Project description:Filamin A (FlnA) plays a critical role in cytoskeletal organization, cell motility and cellular signaling. FlnA utilizes different binding sites on a series of 24 immunoglobulin-like domains (Ig repeats) to interact with diverse cytosolic proteins and with cytoplasmic portions of membrane proteins. Mutations in a specific domain, Ig10 (FlnA-Ig10), are correlated with two severe forms of the otopalatodigital syndrome spectrum disorders Melnick-Needles syndrome and frontometaphyseal dysplasia. The crystal structure of FlnA-Ig10 determined at 2.44?Å resolution provides insight into the perturbations caused by these mutations.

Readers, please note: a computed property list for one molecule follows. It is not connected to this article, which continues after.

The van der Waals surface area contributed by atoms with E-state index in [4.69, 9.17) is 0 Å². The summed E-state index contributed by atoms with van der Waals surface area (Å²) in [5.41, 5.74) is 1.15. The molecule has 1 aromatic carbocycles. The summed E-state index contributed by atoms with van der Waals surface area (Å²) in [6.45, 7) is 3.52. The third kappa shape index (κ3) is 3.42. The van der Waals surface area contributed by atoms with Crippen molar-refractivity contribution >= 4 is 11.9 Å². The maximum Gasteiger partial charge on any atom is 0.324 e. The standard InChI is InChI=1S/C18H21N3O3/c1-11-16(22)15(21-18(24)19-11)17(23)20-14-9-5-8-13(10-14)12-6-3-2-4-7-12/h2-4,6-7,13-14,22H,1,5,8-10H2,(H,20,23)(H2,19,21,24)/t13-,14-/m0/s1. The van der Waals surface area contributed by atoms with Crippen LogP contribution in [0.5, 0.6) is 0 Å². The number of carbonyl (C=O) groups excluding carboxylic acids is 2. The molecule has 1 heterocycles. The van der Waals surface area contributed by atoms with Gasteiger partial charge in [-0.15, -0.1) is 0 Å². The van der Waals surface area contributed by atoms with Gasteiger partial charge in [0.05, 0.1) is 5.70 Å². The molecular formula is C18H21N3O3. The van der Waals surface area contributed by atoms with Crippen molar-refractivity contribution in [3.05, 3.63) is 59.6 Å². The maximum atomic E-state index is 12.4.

Project description:Cutaneous T-cell lymphomas (CTCLs) are malignancies of skin-homing lymphoid cells, which have so far not been investigated thoroughly for common oncogenic mutations. We screened 90 biopsy specimens from CTCL patients (41 mycosis fungoides, 36 Sézary syndrome, and 13 non-mycosis fungoides/Sézary syndrome CTCL) for somatic mutations using OncoMap technology. We detected oncogenic mutations for the RAS pathway in 4 of 90 samples. One mycosis fungoides and one pleomorphic CTCL harbored a KRAS(G13D) mutation; one Sézary syndrome and one CD30(+) CTCL harbored a NRAS(Q61K) amino acid change. All mutations were found in stage IV patients (4 of 42) who showed significantly decreased overall survival compared with stage IV patients without mutations (P = .04). In addition, we detected a NRAS(Q61K) mutation in the CTCL cell line Hut78. Knockdown of NRAS by siRNA induced apoptosis in mutant Hut78 cells but not in CTCL cell lines lacking RAS mutations. The NRAS(Q61K) mutation sensitized Hut78 cells toward growth inhibition by the MEK inhibitors U0126, AZD6244, and PD0325901. Furthermore, we found that MEK inhibitors exclusively induce apoptosis in Hut78 cells. Taken together, we conclude that RAS mutations are rare events at a late stage of CTCL, and our preclinical results suggest that such late-stage patients profit from MEK inhibitors.